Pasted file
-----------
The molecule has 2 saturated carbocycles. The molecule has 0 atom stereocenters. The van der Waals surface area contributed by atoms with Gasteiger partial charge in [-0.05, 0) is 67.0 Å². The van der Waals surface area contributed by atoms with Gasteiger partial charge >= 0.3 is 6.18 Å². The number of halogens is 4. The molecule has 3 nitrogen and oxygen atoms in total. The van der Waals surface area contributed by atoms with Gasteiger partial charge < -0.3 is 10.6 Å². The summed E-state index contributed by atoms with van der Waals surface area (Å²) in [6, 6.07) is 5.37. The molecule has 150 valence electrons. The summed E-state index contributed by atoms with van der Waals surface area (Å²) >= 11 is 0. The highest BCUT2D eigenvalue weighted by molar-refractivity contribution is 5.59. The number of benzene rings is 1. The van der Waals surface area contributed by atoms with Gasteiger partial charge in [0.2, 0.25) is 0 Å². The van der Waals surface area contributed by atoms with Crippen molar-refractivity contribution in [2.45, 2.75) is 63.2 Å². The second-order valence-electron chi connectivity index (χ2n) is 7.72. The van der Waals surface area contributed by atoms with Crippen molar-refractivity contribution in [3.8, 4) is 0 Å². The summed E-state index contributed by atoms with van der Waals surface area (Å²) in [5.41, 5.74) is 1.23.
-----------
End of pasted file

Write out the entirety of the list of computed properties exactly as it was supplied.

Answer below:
The molecule has 2 saturated carbocycles. The molecule has 0 atom stereocenters. The van der Waals surface area contributed by atoms with Gasteiger partial charge in [-0.05, 0) is 67.0 Å². The van der Waals surface area contributed by atoms with Gasteiger partial charge >= 0.3 is 6.18 Å². The number of halogens is 4. The molecule has 3 nitrogen and oxygen atoms in total. The van der Waals surface area contributed by atoms with Gasteiger partial charge < -0.3 is 10.6 Å². The summed E-state index contributed by atoms with van der Waals surface area (Å²) in [6, 6.07) is 5.37. The molecule has 150 valence electrons. The summed E-state index contributed by atoms with van der Waals surface area (Å²) >= 11 is 0. The highest BCUT2D eigenvalue weighted by molar-refractivity contribution is 5.59. The number of benzene rings is 1. The van der Waals surface area contributed by atoms with Gasteiger partial charge in [0.2, 0.25) is 0 Å². The van der Waals surface area contributed by atoms with Crippen molar-refractivity contribution in [2.45, 2.75) is 63.2 Å². The second-order valence-electron chi connectivity index (χ2n) is 7.72. The van der Waals surface area contributed by atoms with Crippen molar-refractivity contribution in [3.8, 4) is 0 Å². The summed E-state index contributed by atoms with van der Waals surface area (Å²) in [5.41, 5.74) is 1.23.